“Goodie Bag” Doctor Charged with Health Care Fraud and Oxycodone Distribution
PHILADELPHIA – United States Attorney William M. McSwain announced that Andrew M. Berkowitz, M.D., 60, of Huntington Valley, PA, was charged by Indictment with 19 counts of health care fraud, and 23 counts of distributing oxycodone outside the course of professional practice and without a legitimate medical purpose.
According to the Indictment, Berkowitz operated a medical practice in Philadelphia under the name ‘A+ Pain Management’, and through this practice Berkowitz fraudulently billed insurers for medically unnecessary physical therapy, acupuncture, chiropractic adjustments, and prescriptions drugs – and sometimes for treatments not provided at all.
Regardless of their individual complaint, at every visit A+ patients received a “goodie bag” which was a tote bag filled with prescription drugs for which Berkowitz submitted pharmacy claims through his company, Bucks Philadelphia Medical Care Group. The “goodie bags” typically included a combination of drugs such as Topical Analgesics, such as Relyyt and/or Lidocaine; Muscle Relaxers, such as Chloroxazon and/or Cyclobenzaprine; Anti-Inflammatories, such as Celecoxib and/or Nalfon; and Schedule IV controlled substances, such as Tramadol for pain; and/or Eszopiclone and Quazepam for insomnia and anxiety. Berkowitz obtained payments from insurers of more than $4,000 for each bag by falsely asserting that the drugs were for the benefit of the patient when, in reality, Berkowitz was the real beneficiary.
The Indictment also alleges that Berkowitz would prescribe Oxycodone to “pill-seeking” patients in exchange for their tacit approval that he would submit excessive claims to the patients’ insurers for the “goodie bag” and other medically unnecessary services. For 2015 through 2018, Berkowitz obtained an estimated $3.2 million in fraudulent proceeds from his “goodie bag” scheme.
In addition to the criminal charges, the Affirmative Civil Enforcement (ACE) Strike Force of the U.S. Attorney’s Office also filed a civil suit for an injunction to stop any future healthcare fraud and to freeze much of the defendant’s assets pending the criminal and civil investigations. The court granted the government’s request and entered a temporary restraining order against the defendants pending additional proceedings.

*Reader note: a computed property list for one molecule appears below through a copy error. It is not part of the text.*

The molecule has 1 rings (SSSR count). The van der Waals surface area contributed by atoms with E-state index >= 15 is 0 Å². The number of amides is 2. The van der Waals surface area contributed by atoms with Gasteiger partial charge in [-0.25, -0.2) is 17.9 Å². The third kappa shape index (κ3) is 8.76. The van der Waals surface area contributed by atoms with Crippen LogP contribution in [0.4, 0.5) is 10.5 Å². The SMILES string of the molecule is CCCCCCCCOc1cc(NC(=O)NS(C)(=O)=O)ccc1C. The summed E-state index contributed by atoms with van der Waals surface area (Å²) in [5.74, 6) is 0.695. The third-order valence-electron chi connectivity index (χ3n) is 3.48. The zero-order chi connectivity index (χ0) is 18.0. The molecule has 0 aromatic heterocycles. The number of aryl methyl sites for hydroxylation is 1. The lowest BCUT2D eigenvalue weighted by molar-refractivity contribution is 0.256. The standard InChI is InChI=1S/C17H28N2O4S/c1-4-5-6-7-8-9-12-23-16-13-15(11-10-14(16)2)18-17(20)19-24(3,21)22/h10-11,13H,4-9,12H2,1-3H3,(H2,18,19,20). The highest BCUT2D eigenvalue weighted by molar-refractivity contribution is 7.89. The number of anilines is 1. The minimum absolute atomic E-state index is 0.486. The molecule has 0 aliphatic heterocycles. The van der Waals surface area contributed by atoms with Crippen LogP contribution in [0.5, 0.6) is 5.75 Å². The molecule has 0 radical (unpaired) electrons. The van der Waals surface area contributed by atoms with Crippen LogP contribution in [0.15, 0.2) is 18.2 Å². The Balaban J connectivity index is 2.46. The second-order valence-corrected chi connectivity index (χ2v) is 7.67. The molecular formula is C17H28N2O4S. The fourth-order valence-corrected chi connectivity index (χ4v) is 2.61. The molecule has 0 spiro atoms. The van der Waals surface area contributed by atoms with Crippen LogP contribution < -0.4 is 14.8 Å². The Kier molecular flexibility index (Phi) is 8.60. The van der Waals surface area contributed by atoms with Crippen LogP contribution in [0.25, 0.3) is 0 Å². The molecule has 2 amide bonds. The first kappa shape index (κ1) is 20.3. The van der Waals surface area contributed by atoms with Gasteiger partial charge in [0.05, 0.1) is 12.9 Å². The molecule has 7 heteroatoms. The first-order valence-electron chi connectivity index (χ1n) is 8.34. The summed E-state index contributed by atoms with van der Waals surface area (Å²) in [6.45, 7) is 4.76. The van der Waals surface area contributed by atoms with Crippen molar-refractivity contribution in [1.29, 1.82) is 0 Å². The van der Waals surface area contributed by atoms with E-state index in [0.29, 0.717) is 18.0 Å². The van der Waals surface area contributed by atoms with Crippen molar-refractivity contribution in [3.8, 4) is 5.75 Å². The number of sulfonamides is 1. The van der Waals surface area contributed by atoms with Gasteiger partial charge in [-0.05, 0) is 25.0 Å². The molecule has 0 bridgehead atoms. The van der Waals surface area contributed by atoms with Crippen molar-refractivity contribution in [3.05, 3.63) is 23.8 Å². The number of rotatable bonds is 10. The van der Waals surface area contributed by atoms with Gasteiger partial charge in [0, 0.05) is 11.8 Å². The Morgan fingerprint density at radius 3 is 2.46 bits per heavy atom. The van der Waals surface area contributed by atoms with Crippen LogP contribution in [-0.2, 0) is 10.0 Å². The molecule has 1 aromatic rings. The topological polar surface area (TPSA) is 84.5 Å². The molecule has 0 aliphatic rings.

“The U.S. Attorney's Office is committed to bringing all of our enforcement tools to bear against healthcare fraud and drug diversion,” said U.S. Attorney McSwain. “Today's case is the latest example of our Criminal Division working in tandem with our ACE Strike Force to pursue fraud and diversion that allegedly put dangerous and addictive pills onto the street in the midst of the ongoing opioid epidemic.”
“Again and again, we're seeing these doctors with dollar signs in their eyes, willing to abandon all pretense of professional ethics,” said Michael T. Harpster, Special Agent in Charge of the FBI’s Philadelphia Division. “As alleged, Berkowitz made millions by diverting dangerous drugs to anyone who wanted them, with Medicare — and ultimately, American taxpayers — picking up the tab. The FBI, with the Philadelphia Police and our federal partners are doggedly working to put medical professionals engaged in this kind of fraud out of business.”
If convicted, the defendant faces a maximum possible sentence of 660 years in prison.
The case was investigated by the Federal Bureau of Investigation; the Philadelphia Police Department, Health and Human Services – Office of Inspector General, Office of Personnel Management – Office of Inspector General, and Department of Labor – Office of Inspector General, and is being prosecuted by Assistant United States Attorney M. Beth Leahy. The civil action is being handled by Assistant United States Attorney Anthony Scicchitano.
An indictment, information, or criminal complaint is an accusation. A defendant is presumed innocent unless and until proven guilty.